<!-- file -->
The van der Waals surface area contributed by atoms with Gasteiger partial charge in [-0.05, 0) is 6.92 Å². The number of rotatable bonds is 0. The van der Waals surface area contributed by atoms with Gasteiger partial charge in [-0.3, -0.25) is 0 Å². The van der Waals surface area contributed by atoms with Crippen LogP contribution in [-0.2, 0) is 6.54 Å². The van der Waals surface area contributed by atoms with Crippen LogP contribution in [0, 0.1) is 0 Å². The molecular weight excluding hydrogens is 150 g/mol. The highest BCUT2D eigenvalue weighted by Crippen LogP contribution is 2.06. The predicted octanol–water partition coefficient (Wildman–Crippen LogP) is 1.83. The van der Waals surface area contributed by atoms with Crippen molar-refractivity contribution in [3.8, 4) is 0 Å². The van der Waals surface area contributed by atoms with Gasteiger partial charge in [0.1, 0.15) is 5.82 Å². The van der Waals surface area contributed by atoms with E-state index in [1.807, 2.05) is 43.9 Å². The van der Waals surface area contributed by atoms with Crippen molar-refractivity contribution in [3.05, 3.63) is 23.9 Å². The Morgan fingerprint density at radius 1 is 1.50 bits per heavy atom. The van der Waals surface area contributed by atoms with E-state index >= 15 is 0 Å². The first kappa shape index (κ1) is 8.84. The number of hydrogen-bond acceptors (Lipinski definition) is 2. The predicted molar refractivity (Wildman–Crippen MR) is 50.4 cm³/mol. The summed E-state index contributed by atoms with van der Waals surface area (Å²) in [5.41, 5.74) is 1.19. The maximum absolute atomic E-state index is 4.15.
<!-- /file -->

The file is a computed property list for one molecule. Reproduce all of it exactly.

The van der Waals surface area contributed by atoms with Gasteiger partial charge in [-0.05, 0) is 6.92 Å². The number of rotatable bonds is 0. The van der Waals surface area contributed by atoms with Gasteiger partial charge in [-0.3, -0.25) is 0 Å². The van der Waals surface area contributed by atoms with Crippen LogP contribution in [-0.2, 0) is 6.54 Å². The van der Waals surface area contributed by atoms with Crippen LogP contribution in [0, 0.1) is 0 Å². The molecular weight excluding hydrogens is 150 g/mol. The highest BCUT2D eigenvalue weighted by Crippen LogP contribution is 2.06. The predicted octanol–water partition coefficient (Wildman–Crippen LogP) is 1.83. The van der Waals surface area contributed by atoms with Crippen molar-refractivity contribution in [3.8, 4) is 0 Å². The van der Waals surface area contributed by atoms with Gasteiger partial charge in [0.1, 0.15) is 5.82 Å². The van der Waals surface area contributed by atoms with E-state index in [1.807, 2.05) is 43.9 Å². The van der Waals surface area contributed by atoms with Crippen molar-refractivity contribution in [3.05, 3.63) is 23.9 Å². The Morgan fingerprint density at radius 1 is 1.50 bits per heavy atom. The van der Waals surface area contributed by atoms with E-state index >= 15 is 0 Å². The first kappa shape index (κ1) is 8.84. The number of hydrogen-bond acceptors (Lipinski definition) is 2. The predicted molar refractivity (Wildman–Crippen MR) is 50.4 cm³/mol. The summed E-state index contributed by atoms with van der Waals surface area (Å²) in [5.41, 5.74) is 1.19. The maximum absolute atomic E-state index is 4.15.